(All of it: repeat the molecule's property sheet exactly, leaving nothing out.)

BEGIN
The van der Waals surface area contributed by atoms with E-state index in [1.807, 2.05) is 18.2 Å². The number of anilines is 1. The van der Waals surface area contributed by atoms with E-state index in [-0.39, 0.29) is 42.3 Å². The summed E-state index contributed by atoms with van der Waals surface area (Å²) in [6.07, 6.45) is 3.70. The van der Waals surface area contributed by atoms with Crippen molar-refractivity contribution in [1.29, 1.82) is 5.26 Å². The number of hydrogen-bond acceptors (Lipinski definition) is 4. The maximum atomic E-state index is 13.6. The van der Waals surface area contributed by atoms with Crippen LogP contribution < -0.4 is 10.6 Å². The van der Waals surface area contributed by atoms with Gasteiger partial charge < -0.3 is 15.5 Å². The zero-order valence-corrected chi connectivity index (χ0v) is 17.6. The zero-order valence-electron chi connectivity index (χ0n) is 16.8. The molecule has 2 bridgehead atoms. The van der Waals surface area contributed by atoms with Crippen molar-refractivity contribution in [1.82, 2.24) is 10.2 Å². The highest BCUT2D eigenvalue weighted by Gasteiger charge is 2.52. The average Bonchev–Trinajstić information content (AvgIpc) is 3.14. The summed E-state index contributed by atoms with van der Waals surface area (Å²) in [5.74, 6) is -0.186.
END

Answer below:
The van der Waals surface area contributed by atoms with E-state index in [1.807, 2.05) is 18.2 Å². The number of anilines is 1. The van der Waals surface area contributed by atoms with E-state index in [-0.39, 0.29) is 42.3 Å². The summed E-state index contributed by atoms with van der Waals surface area (Å²) in [6.07, 6.45) is 3.70. The van der Waals surface area contributed by atoms with Crippen molar-refractivity contribution in [1.29, 1.82) is 5.26 Å². The number of hydrogen-bond acceptors (Lipinski definition) is 4. The maximum atomic E-state index is 13.6. The van der Waals surface area contributed by atoms with Crippen LogP contribution < -0.4 is 10.6 Å². The van der Waals surface area contributed by atoms with Gasteiger partial charge < -0.3 is 15.5 Å². The zero-order valence-corrected chi connectivity index (χ0v) is 17.6. The zero-order valence-electron chi connectivity index (χ0n) is 16.8. The molecule has 2 bridgehead atoms. The van der Waals surface area contributed by atoms with Crippen molar-refractivity contribution in [1.82, 2.24) is 10.2 Å². The highest BCUT2D eigenvalue weighted by Gasteiger charge is 2.52. The average Bonchev–Trinajstić information content (AvgIpc) is 3.14. The summed E-state index contributed by atoms with van der Waals surface area (Å²) in [5.74, 6) is -0.186.